The history of bowling can be traced back to the Stone Age. The first evidence of the game was discovered by the British Anthropologist Sir Flinders Petrie and his team of archaeologists in Egypt in the 1930s. He unearthed a collection of objects from a small childs grave that appeared to have been the primitive form of the game. However, some argue that the game evolved much later than that. William Pehle, a German historian, claimed that the game of bowling originated in Germany around 300 AD. In Germany, the game had its origin as a religious ceremony for determining absence of sin. This game, introduced by the German monks to the masses, flourished as a customary test of faith.
In England, bowling was started as early as the 1100s. Throughout England, several variations of bowling, such as half-bowls, skittles and ninepins, existed during the mid 1300s. But, the first written mention of the game was made by the King Edward III in the year 1366. In this reference, he allegedly imposed a ban on playing this game among his troops because it was distracting the troops from archery practice. Later, during the regime of King Henry VIII, the game gained popularity and was played as a symbol of nobility and social status.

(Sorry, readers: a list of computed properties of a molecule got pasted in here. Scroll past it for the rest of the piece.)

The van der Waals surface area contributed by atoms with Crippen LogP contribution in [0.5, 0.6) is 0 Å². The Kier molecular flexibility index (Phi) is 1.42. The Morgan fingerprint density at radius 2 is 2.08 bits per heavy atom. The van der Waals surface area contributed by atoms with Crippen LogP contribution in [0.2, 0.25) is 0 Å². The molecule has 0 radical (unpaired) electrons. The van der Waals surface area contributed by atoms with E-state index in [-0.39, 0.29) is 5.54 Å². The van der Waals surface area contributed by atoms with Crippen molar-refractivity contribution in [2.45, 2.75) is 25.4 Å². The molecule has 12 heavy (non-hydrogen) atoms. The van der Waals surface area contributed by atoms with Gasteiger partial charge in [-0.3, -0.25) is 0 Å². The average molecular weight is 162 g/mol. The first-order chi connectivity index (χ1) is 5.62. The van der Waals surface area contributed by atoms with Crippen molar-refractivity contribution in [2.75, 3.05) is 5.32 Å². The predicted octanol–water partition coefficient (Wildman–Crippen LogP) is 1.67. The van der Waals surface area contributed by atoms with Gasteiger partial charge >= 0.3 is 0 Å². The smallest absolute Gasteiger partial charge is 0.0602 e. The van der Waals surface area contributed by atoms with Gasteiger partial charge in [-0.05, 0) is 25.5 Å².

Bowling has been popular in America since Colonial days. During 17th century, English, Dutch and German settlers imported their own version of bowling to America. At that time, the game consisted of nine pins which were regularly played in an area of New York City still known as "Bowling Green". Connecticut banned ninepins in 1841 because of their gambling implications.
The American Bowling Congress was formed on 9 September 1895 and is credited with standardizing bowling in the United States and organizing official competition. The Women's Bowling League followed in 1917, under the encouragement of proprietor Dennis Sweeny.
Through the years, the game has changed. A variety of tactics have been developed. The invention of automatic pinspotter in the 1940s revolutionized both the bowling game and industry. Currently, the sport of bowling is enjoyed by 95 million people in more than ninety countries worldwide.
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